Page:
Qur’anic memorial service

A Qur’anic memorial service for those who died in the terrorist attacks on two mosques in Christchurch, New Zealand March 15th 2019.

A dozen Quakers from four Central England Local Meetings joined mourners at the Bahu Trust mosque in Balsall Heath Birmingham on Friday the 22nd of March for a Qur’anic memorial service to mark a week since the attack on two mosques in Christchurch New Zealand.

The event was hosted by Abdullah Rehman, and began with a beautiful recitation from the Quran by Shaykh Nadi, a professional Quran reciter: “Had God willed He would have made us a single community . . . so compete with each other in doing good. . . . We make no distinction between the Prophets [including Jesus] To God we submit. . . .” You can view the whole event, including this wonderful recitation below:

Imam Ghulam Rasool, a Trustee & Vice Chairman of Bahu Trust spoke first. He is a respected scholar and schoolteacher. “Let not this divide us” he said. “In fact it will bring us together”. He said that the leadership shown in New Zealand has shown a new way for the whole world. “Islam”, he said, “is not taking over countries. Muslims have a long history of living with others”. His father had been a Corporal in the British army. ”We live in a world with people trying to divide us. Be on the side of righteousness and justice. It is our faith that gets us through this. Ask how can I be better? stronger? We need to build strong cohesive communities so that evil cannot trump us. Community is about reaching out to churches, synagogues, gurdwaras.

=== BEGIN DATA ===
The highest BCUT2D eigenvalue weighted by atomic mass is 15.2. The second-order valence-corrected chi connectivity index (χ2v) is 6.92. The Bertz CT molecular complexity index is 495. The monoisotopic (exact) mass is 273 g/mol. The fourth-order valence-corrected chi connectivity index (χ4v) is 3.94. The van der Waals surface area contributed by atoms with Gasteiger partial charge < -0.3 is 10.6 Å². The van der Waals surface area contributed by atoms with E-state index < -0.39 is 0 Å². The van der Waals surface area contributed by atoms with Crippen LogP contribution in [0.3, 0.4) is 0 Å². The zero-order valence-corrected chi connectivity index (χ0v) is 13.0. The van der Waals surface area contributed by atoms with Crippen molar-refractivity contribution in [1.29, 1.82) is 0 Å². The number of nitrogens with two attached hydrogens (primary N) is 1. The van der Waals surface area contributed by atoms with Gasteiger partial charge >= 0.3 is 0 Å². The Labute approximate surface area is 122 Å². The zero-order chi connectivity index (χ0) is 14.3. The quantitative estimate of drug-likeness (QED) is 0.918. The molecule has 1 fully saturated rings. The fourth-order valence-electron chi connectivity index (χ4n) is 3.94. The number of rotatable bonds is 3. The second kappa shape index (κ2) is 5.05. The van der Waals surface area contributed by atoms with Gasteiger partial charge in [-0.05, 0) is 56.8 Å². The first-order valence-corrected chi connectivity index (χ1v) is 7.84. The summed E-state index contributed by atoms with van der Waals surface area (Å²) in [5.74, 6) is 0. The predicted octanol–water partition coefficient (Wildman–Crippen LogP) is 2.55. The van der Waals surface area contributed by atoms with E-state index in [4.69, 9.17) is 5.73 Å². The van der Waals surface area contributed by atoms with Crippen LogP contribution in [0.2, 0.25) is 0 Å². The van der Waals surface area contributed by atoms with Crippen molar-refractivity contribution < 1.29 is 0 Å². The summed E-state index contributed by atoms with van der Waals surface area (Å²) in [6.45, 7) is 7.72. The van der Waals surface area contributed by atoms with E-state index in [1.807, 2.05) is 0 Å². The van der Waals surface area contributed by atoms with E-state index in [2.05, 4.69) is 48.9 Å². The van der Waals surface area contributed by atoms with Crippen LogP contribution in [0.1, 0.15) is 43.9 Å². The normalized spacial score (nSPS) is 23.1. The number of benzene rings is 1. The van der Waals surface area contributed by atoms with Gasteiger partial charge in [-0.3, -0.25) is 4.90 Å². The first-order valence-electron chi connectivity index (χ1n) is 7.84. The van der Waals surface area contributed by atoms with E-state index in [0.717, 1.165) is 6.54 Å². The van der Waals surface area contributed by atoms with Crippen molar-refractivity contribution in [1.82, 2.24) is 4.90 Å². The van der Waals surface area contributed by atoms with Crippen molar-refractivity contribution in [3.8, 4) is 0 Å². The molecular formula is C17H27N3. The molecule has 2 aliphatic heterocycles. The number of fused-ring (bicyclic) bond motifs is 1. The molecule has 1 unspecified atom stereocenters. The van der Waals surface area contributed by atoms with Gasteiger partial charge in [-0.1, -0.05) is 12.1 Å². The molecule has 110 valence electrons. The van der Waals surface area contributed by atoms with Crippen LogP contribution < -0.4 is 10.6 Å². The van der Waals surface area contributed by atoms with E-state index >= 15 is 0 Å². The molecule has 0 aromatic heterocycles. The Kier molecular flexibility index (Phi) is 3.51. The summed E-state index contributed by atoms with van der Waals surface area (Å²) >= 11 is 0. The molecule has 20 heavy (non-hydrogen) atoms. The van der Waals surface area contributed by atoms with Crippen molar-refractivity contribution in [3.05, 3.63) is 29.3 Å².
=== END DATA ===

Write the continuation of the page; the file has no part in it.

James Lynch from Riverside Church spoke next.  He had bought flowers the day after the massacre and handed them out to people leaving Birmingham’s Central Mosque. “How could anything we could try to express make a difference?. . . so I bought flowers to hand out . . . It has made connections across cultural and religious divides. . .Has led to a response” He hoped that his actions had sent “sparks of life against a backdrop of utter distress”. He held up a photograph of the man who had lost his wife in the attack and had publicly expressed understanding and forgiveness and said how impressed he was that this Muslim expressed the teachings of Jesus, whom he, James follows.

Ruth Jacobs offered reflection from a Jewish perspective. Sadly she couldn’t say it would be the last time something like this would happen. “What can we do to make a difference?” Ruth had sent emails from Birmingham’s Jewish community to as many Birmingham mosques as she could get email addresses for. Messages of thanks came back. “We have to build bridges, take little steps towards each other, building a language that will be for all of us.” Ruth reminded us that Jewish buildings in our city have had protection for years. We can’t all go to every event, she said, but between us we must go. In a prayer she asked that we may appreciate the spirituality of diversity and also prayed for the emergency services who have to respond to such terrible events.

Ajit Singh spoke next, a Sikh from the Nishkam Centre. We are all responsible for our words and actions and will have to account for them. It is a time for faiths to draw upon their teachings to instil in all of us good ways of thinking and speaking. We need to nurture good human beings. There should be no ‘stronger’ no ‘other’.

We then viewed a video from West Midlands mayor Andy Street and also heard from Inspector Neil Kirkpatrick of the West Midlands police. “Hate crimes will not be tolerated.”

The last speaker was Arousa Tahir, Manager at the Birmingham Quran Academy. She recited a poem by Jinghan Naan, penned in the aftermath of the New Zealand attacks. We were reminded that in
Muslim spirituality you can pass meritorious acts to the dead as gifts, thus our presence there together was as a gift to those who had departed.

The event finished with more sonorous recitation from the Quran and we were encouraged to write in the book of condolence. There was such a lovely atmosphere of welcome and hospitality. As I left people were still enjoying cups of tea and conversation. I love my city.